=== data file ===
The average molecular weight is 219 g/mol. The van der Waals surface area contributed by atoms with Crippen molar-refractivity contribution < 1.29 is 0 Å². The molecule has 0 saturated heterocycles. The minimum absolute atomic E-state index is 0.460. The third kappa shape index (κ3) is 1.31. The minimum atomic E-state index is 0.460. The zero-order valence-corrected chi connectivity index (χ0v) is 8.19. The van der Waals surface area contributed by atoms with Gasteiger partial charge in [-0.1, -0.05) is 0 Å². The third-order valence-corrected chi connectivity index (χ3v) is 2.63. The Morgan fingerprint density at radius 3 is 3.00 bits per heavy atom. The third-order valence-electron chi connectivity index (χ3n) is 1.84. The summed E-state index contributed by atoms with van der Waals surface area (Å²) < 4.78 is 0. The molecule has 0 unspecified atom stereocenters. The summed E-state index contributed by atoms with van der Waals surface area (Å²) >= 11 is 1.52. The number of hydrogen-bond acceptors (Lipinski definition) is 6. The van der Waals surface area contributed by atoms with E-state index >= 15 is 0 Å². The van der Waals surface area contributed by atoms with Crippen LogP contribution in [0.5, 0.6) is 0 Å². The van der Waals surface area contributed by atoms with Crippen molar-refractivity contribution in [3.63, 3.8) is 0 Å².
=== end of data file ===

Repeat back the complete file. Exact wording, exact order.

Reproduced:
The average molecular weight is 219 g/mol. The van der Waals surface area contributed by atoms with Crippen molar-refractivity contribution < 1.29 is 0 Å². The molecule has 0 saturated heterocycles. The minimum absolute atomic E-state index is 0.460. The third kappa shape index (κ3) is 1.31. The minimum atomic E-state index is 0.460. The zero-order valence-corrected chi connectivity index (χ0v) is 8.19. The van der Waals surface area contributed by atoms with Gasteiger partial charge in [-0.1, -0.05) is 0 Å². The third-order valence-corrected chi connectivity index (χ3v) is 2.63. The Morgan fingerprint density at radius 3 is 3.00 bits per heavy atom. The third-order valence-electron chi connectivity index (χ3n) is 1.84. The summed E-state index contributed by atoms with van der Waals surface area (Å²) < 4.78 is 0. The molecule has 0 unspecified atom stereocenters. The summed E-state index contributed by atoms with van der Waals surface area (Å²) >= 11 is 1.52. The number of hydrogen-bond acceptors (Lipinski definition) is 6. The van der Waals surface area contributed by atoms with E-state index >= 15 is 0 Å². The van der Waals surface area contributed by atoms with Crippen LogP contribution in [0.5, 0.6) is 0 Å². The van der Waals surface area contributed by atoms with Crippen molar-refractivity contribution in [3.63, 3.8) is 0 Å².